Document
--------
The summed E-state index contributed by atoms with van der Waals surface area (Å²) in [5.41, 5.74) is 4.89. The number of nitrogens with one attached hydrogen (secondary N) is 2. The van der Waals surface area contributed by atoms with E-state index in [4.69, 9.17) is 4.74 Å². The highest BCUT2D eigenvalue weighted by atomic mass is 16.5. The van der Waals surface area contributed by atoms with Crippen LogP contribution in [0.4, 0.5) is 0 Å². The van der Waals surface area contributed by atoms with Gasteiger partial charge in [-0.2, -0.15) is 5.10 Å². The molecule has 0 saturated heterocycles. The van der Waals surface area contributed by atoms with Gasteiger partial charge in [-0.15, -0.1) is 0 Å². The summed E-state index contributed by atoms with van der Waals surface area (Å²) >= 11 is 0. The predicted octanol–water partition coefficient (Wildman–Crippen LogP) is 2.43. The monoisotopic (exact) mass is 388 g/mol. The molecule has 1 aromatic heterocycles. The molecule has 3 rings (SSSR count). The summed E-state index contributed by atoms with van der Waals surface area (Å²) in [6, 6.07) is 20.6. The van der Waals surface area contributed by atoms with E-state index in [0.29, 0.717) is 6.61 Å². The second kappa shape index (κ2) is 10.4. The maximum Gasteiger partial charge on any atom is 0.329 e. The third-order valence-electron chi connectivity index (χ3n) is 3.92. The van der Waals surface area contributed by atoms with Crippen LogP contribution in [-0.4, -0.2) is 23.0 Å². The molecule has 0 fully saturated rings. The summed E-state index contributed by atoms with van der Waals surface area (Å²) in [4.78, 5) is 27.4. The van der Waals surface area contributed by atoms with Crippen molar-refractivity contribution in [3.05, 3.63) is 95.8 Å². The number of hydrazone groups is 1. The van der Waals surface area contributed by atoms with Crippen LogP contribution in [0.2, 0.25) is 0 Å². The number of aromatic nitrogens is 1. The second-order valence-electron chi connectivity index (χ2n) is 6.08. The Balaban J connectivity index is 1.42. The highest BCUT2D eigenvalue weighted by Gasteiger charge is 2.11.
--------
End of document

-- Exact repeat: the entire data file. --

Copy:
The summed E-state index contributed by atoms with van der Waals surface area (Å²) in [5.41, 5.74) is 4.89. The number of nitrogens with one attached hydrogen (secondary N) is 2. The van der Waals surface area contributed by atoms with E-state index in [4.69, 9.17) is 4.74 Å². The highest BCUT2D eigenvalue weighted by atomic mass is 16.5. The van der Waals surface area contributed by atoms with Crippen LogP contribution in [0.4, 0.5) is 0 Å². The van der Waals surface area contributed by atoms with Gasteiger partial charge in [-0.2, -0.15) is 5.10 Å². The molecule has 0 saturated heterocycles. The van der Waals surface area contributed by atoms with Gasteiger partial charge in [-0.15, -0.1) is 0 Å². The summed E-state index contributed by atoms with van der Waals surface area (Å²) >= 11 is 0. The predicted octanol–water partition coefficient (Wildman–Crippen LogP) is 2.43. The monoisotopic (exact) mass is 388 g/mol. The molecule has 1 aromatic heterocycles. The molecule has 3 rings (SSSR count). The summed E-state index contributed by atoms with van der Waals surface area (Å²) in [6, 6.07) is 20.6. The van der Waals surface area contributed by atoms with E-state index in [0.29, 0.717) is 6.61 Å². The second kappa shape index (κ2) is 10.4. The maximum Gasteiger partial charge on any atom is 0.329 e. The third-order valence-electron chi connectivity index (χ3n) is 3.92. The van der Waals surface area contributed by atoms with Crippen LogP contribution in [-0.4, -0.2) is 23.0 Å². The molecule has 0 fully saturated rings. The summed E-state index contributed by atoms with van der Waals surface area (Å²) in [4.78, 5) is 27.4. The van der Waals surface area contributed by atoms with Crippen molar-refractivity contribution in [3.05, 3.63) is 95.8 Å². The number of hydrazone groups is 1. The van der Waals surface area contributed by atoms with Crippen LogP contribution in [0.2, 0.25) is 0 Å². The number of aromatic nitrogens is 1. The second-order valence-electron chi connectivity index (χ2n) is 6.08. The Balaban J connectivity index is 1.42. The highest BCUT2D eigenvalue weighted by Gasteiger charge is 2.11.